The capstone course of our program has several distinguishing features:
• First, Elon’s interdisciplinary capstone is designed to serve as a culminating experience that engages the modes of inquiry, knowledge and communication skills acquired throughout a student’s academic career. It also challenges students to consider, to varying degrees, ethical reasoning, personal and social responsibility, and global citizenship.
• Second, these courses are all interdisciplinary. Interdisciplinary courses stress integrating and applying knowledge to problems larger in scope than a single discipline can handle.
• Third, these courses are writing-intensive seminars. The courses use a variety of writing styles to promote high-level critical thinking while providing upper-level writing experiences and instruction, enabling students to develop a mature writing and thinking process.
The topics of capstone seminars are chosen by individual faculty members and vary from semester to semester. More than 25 different topics are offered each academic year, offering students a wide range of choices.
Capstone seminars are open to students in the third or fourth year of study. Students who have questions about their eligibility should see the Director of General Studies.
Faculty interested in proposing new capstone courses may use the following link:
Seminar Application (for faculty)
These topics may, or may not, be offered in the future.
This interdisciplinary seminar explores the male and female experience of coming of age in America. We will study major psychological and sociological theories of adolescence, and examine how the transition from childhood to adult life is represented in literature and film. This course is writing intensive. This course is writing intensive. Open to students in the third of fourth year of study. Counts toward Women’s/Gender Studies minor.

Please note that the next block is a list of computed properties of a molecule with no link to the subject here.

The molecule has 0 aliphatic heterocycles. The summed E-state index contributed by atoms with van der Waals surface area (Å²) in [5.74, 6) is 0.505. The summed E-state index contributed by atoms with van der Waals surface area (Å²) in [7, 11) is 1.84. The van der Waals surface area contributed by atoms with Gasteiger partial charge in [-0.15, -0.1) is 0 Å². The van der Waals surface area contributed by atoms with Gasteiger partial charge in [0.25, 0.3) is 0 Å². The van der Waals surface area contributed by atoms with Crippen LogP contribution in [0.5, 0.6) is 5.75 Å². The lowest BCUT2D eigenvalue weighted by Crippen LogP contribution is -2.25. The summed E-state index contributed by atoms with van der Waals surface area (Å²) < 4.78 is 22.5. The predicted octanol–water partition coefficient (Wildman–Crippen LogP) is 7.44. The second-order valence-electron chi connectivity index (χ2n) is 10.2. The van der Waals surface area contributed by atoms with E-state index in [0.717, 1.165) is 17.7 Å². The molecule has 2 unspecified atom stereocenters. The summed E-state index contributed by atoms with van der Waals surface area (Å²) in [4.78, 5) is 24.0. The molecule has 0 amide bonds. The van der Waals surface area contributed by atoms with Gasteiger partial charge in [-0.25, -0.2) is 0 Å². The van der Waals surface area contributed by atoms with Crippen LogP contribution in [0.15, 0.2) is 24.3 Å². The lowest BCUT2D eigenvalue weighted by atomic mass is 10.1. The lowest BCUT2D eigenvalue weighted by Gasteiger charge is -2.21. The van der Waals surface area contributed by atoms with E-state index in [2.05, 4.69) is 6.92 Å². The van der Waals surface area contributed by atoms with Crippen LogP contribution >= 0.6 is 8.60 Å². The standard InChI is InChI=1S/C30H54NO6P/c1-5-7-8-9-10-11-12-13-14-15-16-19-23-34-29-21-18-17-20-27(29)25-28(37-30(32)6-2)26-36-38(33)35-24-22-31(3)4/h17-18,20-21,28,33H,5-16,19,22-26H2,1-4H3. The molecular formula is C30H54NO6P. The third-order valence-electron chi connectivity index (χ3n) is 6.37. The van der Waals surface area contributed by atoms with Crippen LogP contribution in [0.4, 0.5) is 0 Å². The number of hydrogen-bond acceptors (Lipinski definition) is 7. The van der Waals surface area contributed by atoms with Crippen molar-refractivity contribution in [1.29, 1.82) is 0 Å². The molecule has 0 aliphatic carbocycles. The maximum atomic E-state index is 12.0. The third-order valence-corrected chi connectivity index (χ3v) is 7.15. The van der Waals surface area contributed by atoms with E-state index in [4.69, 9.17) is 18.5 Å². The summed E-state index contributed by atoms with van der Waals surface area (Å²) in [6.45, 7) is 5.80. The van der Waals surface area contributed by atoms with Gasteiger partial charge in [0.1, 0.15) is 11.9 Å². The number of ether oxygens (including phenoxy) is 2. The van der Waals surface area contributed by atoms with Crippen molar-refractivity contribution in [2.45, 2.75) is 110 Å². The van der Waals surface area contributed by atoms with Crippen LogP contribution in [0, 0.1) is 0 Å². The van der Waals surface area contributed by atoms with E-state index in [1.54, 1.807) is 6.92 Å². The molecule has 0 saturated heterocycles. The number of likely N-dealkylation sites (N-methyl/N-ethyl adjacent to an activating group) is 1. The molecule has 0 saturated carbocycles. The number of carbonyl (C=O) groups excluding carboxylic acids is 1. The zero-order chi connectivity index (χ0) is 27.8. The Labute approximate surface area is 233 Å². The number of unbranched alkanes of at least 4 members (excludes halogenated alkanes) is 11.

This course will examine the role of invention and technology in society. Synthesizing elements of engineering, computer science, economics, history, business, and sociology, this course investigates technology both as a reflection of and as a catalyst for cultural identity and social change. Recent topics have included virtual worlds, artificial life, cyborgs, the do-it-yourself hacker ethic, posthumanism, resistance to change, and the diffusion of innovations. Using a combination of reflective and researched essays, live action role playing games, video games, films, simulations, and presentations, students will reconcile their own technology experiences with the common portrayal of technology in history and in contemporary culture. This course is writing intensive. Open to students in the third of fourth year of study.
What is beauty? How does beauty function as a political force within society? This class will explore a variety of issues surrounding beauty, including: the political implications of beauty norms; the sociology of beauty, including the connections between beauty and racism; the claim that beauty is part of our genetic heritage; and the philosophical claims concerning beauty and justice. This course is writing intensive. Open to students in the third of fourth year of study. Counts toward Women’s/Gender Studies minor.
Freedom of expression is a particularly relevant issue during times of war. We’ll explore the tension between the public’s right to know and issues of national security. We’ll address issues such as hate speech, pornography and campaign finance reform in terms of the value of the speech and benefits and harms to society. We’ll also look specifically at new media issues such as libel, privacy and obscenity in the digital age. Those on the fringe who challenge the traditional way of thinking about freedom of speech will take a central role in this course. This course is writing intensive. Open to students in the third of fourth year of study.